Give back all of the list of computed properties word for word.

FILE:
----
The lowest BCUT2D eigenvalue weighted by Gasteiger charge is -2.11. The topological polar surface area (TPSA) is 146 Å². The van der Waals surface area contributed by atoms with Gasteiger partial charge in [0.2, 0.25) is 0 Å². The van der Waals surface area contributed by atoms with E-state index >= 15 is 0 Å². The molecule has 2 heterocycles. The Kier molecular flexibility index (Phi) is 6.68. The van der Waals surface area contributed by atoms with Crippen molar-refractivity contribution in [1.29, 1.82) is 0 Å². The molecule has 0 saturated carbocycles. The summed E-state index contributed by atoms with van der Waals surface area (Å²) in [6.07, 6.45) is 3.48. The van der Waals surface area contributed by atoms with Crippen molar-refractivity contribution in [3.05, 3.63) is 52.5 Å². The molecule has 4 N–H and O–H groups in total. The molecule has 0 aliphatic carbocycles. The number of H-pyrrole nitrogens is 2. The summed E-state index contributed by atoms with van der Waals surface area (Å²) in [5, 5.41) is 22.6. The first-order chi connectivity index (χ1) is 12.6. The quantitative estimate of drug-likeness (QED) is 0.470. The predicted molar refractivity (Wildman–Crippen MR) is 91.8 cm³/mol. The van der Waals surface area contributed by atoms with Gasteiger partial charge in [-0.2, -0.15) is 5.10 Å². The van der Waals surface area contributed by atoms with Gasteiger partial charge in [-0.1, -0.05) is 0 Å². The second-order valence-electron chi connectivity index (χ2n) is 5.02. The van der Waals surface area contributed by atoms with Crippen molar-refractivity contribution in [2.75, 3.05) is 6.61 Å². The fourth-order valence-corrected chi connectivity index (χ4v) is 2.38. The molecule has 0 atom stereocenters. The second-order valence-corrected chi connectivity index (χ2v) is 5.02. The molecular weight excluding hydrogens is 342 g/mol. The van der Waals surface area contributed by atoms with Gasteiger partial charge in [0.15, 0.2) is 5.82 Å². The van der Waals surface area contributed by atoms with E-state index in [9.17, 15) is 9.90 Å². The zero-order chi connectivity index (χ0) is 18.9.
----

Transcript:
The lowest BCUT2D eigenvalue weighted by Gasteiger charge is -2.11. The topological polar surface area (TPSA) is 146 Å². The van der Waals surface area contributed by atoms with Gasteiger partial charge in [0.2, 0.25) is 0 Å². The van der Waals surface area contributed by atoms with E-state index >= 15 is 0 Å². The molecule has 2 heterocycles. The Kier molecular flexibility index (Phi) is 6.68. The van der Waals surface area contributed by atoms with Crippen molar-refractivity contribution in [1.29, 1.82) is 0 Å². The molecule has 0 saturated carbocycles. The summed E-state index contributed by atoms with van der Waals surface area (Å²) in [6.07, 6.45) is 3.48. The van der Waals surface area contributed by atoms with Crippen molar-refractivity contribution in [3.05, 3.63) is 52.5 Å². The molecule has 4 N–H and O–H groups in total. The molecule has 0 aliphatic carbocycles. The number of H-pyrrole nitrogens is 2. The summed E-state index contributed by atoms with van der Waals surface area (Å²) in [5, 5.41) is 22.6. The first-order chi connectivity index (χ1) is 12.6. The quantitative estimate of drug-likeness (QED) is 0.470. The predicted molar refractivity (Wildman–Crippen MR) is 91.8 cm³/mol. The van der Waals surface area contributed by atoms with Gasteiger partial charge in [-0.2, -0.15) is 5.10 Å². The van der Waals surface area contributed by atoms with Gasteiger partial charge in [-0.1, -0.05) is 0 Å². The second-order valence-electron chi connectivity index (χ2n) is 5.02. The van der Waals surface area contributed by atoms with Crippen molar-refractivity contribution in [2.75, 3.05) is 6.61 Å². The fourth-order valence-corrected chi connectivity index (χ4v) is 2.38. The molecule has 0 atom stereocenters. The second-order valence-corrected chi connectivity index (χ2v) is 5.02. The molecular weight excluding hydrogens is 342 g/mol. The van der Waals surface area contributed by atoms with Gasteiger partial charge in [0.15, 0.2) is 5.82 Å². The van der Waals surface area contributed by atoms with E-state index in [9.17, 15) is 9.90 Å². The zero-order chi connectivity index (χ0) is 18.9.